Most of us slog for hours at our jobs, whether for our own business or for another company. It often becomes quite stressful and requires sacrifices. Setting aside some of our hard-earned money and investing it for our future needs is the best way to make the most of it.
While spending seems natural and provides instant gratification – whether it is on vacation, a new outfit or a dinner at a luxurious restaurant; investing is the opposite of it and requires us to prioritize our future finances over our present desires.
Investing is also a way to have your money work for you while you’re busy with your life, so you can thoroughly reap the rewards in the future.
Investing as a beginner
As a beginner, you can begin investing in with small amounts, across asset classes, and gradually develop a robust portfolio. Some of these assets can be stocks, mutual funds, bonds, ETFs, real estate, and even your own business.
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Every investment vehicle has its pros and cons and understanding how an investment vehicle works is crucial to your success. Consider HDFC Mutual Fund for instance – it is one of the older fund houses in the country, that offers multiple schemes on which you can begin a SIP with a monthly contribution as low as Rs 500. Check out this detailed Clearfunds page about them.
Find out who manages the Mutual Fund and what do they invest in? What are the fees and additional expenses? Are there any penalties for withdrawing your money before a stipulated time? These are some questions whose answers must be sought before investing. While there are hardly any guarantees in making money, your efforts on analysis and research can multiply your odds of being a successful investor.
Since you’ve now developed a general idea about the importance of investing, move on to knowing about how money grows in an investment, considering especially, the advantage of compound interest.
How Compound Interest works
You can grow your saved money by investing it to generate returns. You can make it grow even faster if you also invest your return, along with the amount initially invested. This is known as compounding.
Let us look at the key difference between simple and compound interest below:
- Simple Interest: If you invest ₹10,000 and earn 5% interest annually for 2 consecutive years without reinvesting the earned interest, you will have ₹11,000 – including the ₹10,000 you started with, plus ₹500 in interest for each of the 2 years you invested your money.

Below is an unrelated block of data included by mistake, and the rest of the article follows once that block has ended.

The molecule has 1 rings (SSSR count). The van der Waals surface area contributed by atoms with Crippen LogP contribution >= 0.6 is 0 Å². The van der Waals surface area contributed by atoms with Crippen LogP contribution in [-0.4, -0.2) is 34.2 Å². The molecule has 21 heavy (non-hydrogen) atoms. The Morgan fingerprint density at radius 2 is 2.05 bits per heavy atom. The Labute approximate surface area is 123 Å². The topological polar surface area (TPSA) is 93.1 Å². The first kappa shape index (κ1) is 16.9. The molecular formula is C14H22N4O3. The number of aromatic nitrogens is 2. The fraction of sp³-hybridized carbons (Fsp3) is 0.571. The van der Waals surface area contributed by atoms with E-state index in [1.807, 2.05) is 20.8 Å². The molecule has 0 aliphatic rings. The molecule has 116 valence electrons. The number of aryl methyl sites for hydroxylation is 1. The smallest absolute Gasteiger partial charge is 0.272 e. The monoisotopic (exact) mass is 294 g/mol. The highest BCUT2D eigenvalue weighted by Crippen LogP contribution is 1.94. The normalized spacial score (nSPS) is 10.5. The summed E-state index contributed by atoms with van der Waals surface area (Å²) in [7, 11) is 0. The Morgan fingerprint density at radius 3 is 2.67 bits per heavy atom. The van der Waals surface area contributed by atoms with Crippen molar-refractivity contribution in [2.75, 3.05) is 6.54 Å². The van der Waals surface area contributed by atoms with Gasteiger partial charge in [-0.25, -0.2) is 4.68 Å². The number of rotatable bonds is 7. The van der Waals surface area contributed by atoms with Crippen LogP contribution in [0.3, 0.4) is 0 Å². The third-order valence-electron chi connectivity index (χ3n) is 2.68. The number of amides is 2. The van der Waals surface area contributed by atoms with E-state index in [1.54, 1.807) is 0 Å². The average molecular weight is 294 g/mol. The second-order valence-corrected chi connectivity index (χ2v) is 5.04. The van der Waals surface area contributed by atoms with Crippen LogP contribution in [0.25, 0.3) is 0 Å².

- Compound Interest: In this case, your starting balance is updated after each year when you reinvest your earned interest. At the end of the first year, you have a total of ₹10,500, with ₹500 as earned interest. This ₹10.050, if reinvested for the second year, earns you ₹525 at 5% interest. So, after 2 years, you have ₹11,025.
The example mentioned above may not seem to return much, but as you scale up your investments over a period, compound interest can stack up.
The rule of 72: An easy way of approximating compound interest
The rule of 72 is a quick and straightforward way to ascertain how long it would take you to double your investment via compounding. To know this, just divide the number 72 by the annual interest rate. While the rule is not always precise, it generally works given the interest rate is less than 20%. If your annual interest rate is not guaranteed, your doubling time may vary based on the changes.
Example: Your investment’s annual return is 8%. Using the rule of 72, you can expect to double your money in 9 years (72 divided by 9) if you let your returns compound.
Time is key
The larger your period of investment, the more returns you are likely to generate.
Another way to understand the power of compounding is by comparing how you little money you can start with to reach the same goal if you begin early. Consider the following examples:
- A 25-year-old who wants to have ₹10 lakhs by age 60 would have to invest ₹880.21 per month, given a constant return of 5%.
- A 35-year-old who wants to have ₹10 lakhs by age 60 would have to invest ₹1,679.23 each month using the same rate of interest.
- A 45-year-old would have to invest ₹3,741.27 every month to accumulate ₹10 lakhs by the time he is 60 years old.
The 45-year-old would have to invest almost 4 times the amount the 25-year old can begin with, simply to catch up.
Beginning investing early is especially crucial when saving for retirement. Setting aside a little amount throughout your career can help reap significant returns in future. That’s why they say, saving for retirement is a career-long endeavour.
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